I did it! I finally finished She’s Not That Good by the end of NaNoWriMo 2022, and it’s live in Kindle format on Amazon.com. This book has had many lives, from a YA novel to a short-lived Kindle Vella to Contemporary Novella, which is what it is now. I hope you enjoy it!

Failing to launch an adult career, haunted by thoughts of never being good enough, Brandi Redwine searches for something she is good at. After chasing music and the exboyfriend in Nashville, she returns to San Francisco feeling like a loser.

Her best friend steps in and recommends her for an opportunity to compete for a job onboard a cruise ship. Her high school sweetheart is also on board, and his girlfriend is competing for the same job.

Will her entire future rest on a final performance, or will she finally realize she is good enough when she pursues what’s really in her heart?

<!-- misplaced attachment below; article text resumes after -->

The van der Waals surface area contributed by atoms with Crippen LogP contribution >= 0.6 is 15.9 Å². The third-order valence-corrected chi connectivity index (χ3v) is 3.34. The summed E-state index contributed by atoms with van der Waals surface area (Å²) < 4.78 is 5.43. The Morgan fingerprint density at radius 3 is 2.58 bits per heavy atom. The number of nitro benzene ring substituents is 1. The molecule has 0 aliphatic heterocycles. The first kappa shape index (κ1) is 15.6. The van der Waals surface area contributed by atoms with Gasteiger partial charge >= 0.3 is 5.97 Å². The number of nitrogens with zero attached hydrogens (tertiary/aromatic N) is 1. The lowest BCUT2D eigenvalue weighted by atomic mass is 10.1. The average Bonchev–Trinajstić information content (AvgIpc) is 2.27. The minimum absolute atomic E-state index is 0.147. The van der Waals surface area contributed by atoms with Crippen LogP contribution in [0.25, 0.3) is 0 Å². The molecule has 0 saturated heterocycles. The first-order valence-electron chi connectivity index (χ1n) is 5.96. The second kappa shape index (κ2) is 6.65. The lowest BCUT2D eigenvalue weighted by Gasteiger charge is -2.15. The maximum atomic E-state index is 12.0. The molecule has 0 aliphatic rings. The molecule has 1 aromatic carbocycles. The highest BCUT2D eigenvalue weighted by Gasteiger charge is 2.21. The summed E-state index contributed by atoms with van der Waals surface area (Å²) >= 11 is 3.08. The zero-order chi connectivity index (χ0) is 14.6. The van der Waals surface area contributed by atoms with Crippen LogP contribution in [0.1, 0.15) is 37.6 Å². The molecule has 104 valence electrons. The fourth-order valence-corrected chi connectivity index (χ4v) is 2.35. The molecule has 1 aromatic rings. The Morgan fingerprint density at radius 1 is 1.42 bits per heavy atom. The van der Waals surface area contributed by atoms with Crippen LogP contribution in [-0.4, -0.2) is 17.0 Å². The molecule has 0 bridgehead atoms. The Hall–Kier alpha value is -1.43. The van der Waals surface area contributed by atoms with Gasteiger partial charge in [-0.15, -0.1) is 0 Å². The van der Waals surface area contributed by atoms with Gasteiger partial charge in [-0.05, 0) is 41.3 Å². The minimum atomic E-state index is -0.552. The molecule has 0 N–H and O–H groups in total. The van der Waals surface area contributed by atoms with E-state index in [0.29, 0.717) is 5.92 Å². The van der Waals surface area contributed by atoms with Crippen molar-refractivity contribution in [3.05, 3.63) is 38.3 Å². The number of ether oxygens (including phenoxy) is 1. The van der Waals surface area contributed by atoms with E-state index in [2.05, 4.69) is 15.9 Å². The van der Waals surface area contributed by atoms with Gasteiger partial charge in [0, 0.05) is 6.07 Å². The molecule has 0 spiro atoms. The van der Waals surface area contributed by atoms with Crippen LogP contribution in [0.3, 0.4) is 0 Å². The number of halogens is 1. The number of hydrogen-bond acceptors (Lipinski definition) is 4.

AVAILABLE NOW!

If I Don’t Tell the Story, Who Will?

Reading the novel Lucy by the Sea (Elizabeth Strout) in the author’s very autobiographical style stirs up all kinds of memories and ideas, not only in my experience with Covid, which was so different from the main character’s (and author’s?) and probably from so many New Yorkers, that I’m driven to write bits and pieces of something that may or may not make it into a book.

One piece sitting on one of my hard drives is called “If I Don’t Tell the Story, Who Will?” Perhaps, it’s on a backup drive because I can’t find it on my newest computer. So I decided to write this new piece:

If I Don’t Tell the Story, Who Will?

The last time I “spoke” to my father was actually through email. I’d posted a photo on Facebook of him (with camera, next to Joe) with Marilyn Monroe and Joe DiMaggio, the one he had given me and said I had permission to post on my website even in a book as requested by somebody writing about Marilyn Monroe. Well, he asked me to take it down from Facebook. For some reason, it was a problem for my half sister, the one who was his daughter, not my other half sister, who was my mother’s daughter.